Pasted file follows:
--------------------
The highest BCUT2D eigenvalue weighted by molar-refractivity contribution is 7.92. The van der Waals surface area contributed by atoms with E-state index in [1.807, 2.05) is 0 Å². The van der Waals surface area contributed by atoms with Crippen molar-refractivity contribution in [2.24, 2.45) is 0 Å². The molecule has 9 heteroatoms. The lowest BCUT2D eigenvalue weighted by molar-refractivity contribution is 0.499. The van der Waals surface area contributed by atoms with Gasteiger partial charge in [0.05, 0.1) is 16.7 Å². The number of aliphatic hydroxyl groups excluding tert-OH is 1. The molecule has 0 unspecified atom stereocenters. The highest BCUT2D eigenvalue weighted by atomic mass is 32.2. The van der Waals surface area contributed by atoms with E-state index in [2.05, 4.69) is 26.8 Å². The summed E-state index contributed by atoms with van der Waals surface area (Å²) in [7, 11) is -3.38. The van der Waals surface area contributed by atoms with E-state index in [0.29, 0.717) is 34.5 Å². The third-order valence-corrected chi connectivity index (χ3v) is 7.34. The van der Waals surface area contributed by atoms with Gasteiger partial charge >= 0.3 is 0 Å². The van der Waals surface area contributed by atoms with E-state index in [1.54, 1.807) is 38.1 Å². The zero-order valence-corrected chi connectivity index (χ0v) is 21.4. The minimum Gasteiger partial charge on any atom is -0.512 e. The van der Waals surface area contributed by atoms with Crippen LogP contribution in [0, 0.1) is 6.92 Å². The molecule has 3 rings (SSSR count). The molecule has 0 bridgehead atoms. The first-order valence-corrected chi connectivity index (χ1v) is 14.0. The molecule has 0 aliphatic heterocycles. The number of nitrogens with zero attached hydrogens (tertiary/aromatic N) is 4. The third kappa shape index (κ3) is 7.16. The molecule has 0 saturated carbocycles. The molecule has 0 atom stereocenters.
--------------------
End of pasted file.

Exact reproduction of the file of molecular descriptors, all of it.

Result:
The highest BCUT2D eigenvalue weighted by molar-refractivity contribution is 7.92. The van der Waals surface area contributed by atoms with E-state index in [1.807, 2.05) is 0 Å². The van der Waals surface area contributed by atoms with Crippen molar-refractivity contribution in [2.24, 2.45) is 0 Å². The molecule has 9 heteroatoms. The lowest BCUT2D eigenvalue weighted by molar-refractivity contribution is 0.499. The van der Waals surface area contributed by atoms with Gasteiger partial charge in [0.05, 0.1) is 16.7 Å². The number of aliphatic hydroxyl groups excluding tert-OH is 1. The molecule has 0 unspecified atom stereocenters. The highest BCUT2D eigenvalue weighted by atomic mass is 32.2. The van der Waals surface area contributed by atoms with E-state index in [2.05, 4.69) is 26.8 Å². The summed E-state index contributed by atoms with van der Waals surface area (Å²) in [7, 11) is -3.38. The van der Waals surface area contributed by atoms with E-state index in [0.29, 0.717) is 34.5 Å². The third-order valence-corrected chi connectivity index (χ3v) is 7.34. The van der Waals surface area contributed by atoms with Gasteiger partial charge >= 0.3 is 0 Å². The van der Waals surface area contributed by atoms with E-state index in [1.54, 1.807) is 38.1 Å². The zero-order valence-corrected chi connectivity index (χ0v) is 21.4. The minimum Gasteiger partial charge on any atom is -0.512 e. The van der Waals surface area contributed by atoms with Crippen LogP contribution in [0, 0.1) is 6.92 Å². The molecule has 3 rings (SSSR count). The molecule has 0 bridgehead atoms. The first-order valence-corrected chi connectivity index (χ1v) is 14.0. The molecule has 0 aliphatic heterocycles. The number of nitrogens with zero attached hydrogens (tertiary/aromatic N) is 4. The third kappa shape index (κ3) is 7.16. The molecule has 0 saturated carbocycles. The molecule has 0 atom stereocenters.